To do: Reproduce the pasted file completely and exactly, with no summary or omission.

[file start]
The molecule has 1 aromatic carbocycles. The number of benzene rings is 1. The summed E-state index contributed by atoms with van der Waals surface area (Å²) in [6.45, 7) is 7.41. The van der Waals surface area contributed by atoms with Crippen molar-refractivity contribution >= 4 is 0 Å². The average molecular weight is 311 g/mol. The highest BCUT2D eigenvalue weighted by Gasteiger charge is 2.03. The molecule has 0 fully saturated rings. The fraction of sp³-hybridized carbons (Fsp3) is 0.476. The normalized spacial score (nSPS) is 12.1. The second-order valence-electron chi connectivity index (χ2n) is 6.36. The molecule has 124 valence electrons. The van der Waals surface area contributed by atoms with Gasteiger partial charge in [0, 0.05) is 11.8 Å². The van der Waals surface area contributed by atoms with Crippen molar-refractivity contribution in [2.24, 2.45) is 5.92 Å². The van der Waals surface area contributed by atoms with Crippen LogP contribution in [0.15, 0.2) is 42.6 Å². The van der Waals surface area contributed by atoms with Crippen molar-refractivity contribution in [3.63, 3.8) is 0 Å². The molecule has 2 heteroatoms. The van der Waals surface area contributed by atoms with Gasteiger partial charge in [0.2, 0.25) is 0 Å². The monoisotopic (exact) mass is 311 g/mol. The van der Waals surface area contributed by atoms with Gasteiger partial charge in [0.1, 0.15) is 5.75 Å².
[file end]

The molecule has 1 aromatic carbocycles. The number of benzene rings is 1. The summed E-state index contributed by atoms with van der Waals surface area (Å²) in [6.45, 7) is 7.41. The van der Waals surface area contributed by atoms with Crippen molar-refractivity contribution >= 4 is 0 Å². The average molecular weight is 311 g/mol. The highest BCUT2D eigenvalue weighted by Gasteiger charge is 2.03. The molecule has 0 fully saturated rings. The fraction of sp³-hybridized carbons (Fsp3) is 0.476. The normalized spacial score (nSPS) is 12.1. The second-order valence-electron chi connectivity index (χ2n) is 6.36. The molecule has 124 valence electrons. The van der Waals surface area contributed by atoms with Gasteiger partial charge in [0, 0.05) is 11.8 Å². The van der Waals surface area contributed by atoms with Crippen molar-refractivity contribution in [2.24, 2.45) is 5.92 Å². The van der Waals surface area contributed by atoms with Crippen LogP contribution in [0.15, 0.2) is 42.6 Å². The van der Waals surface area contributed by atoms with Crippen molar-refractivity contribution in [3.63, 3.8) is 0 Å². The molecule has 2 heteroatoms. The van der Waals surface area contributed by atoms with Gasteiger partial charge in [0.2, 0.25) is 0 Å². The monoisotopic (exact) mass is 311 g/mol. The van der Waals surface area contributed by atoms with Gasteiger partial charge in [0.1, 0.15) is 5.75 Å².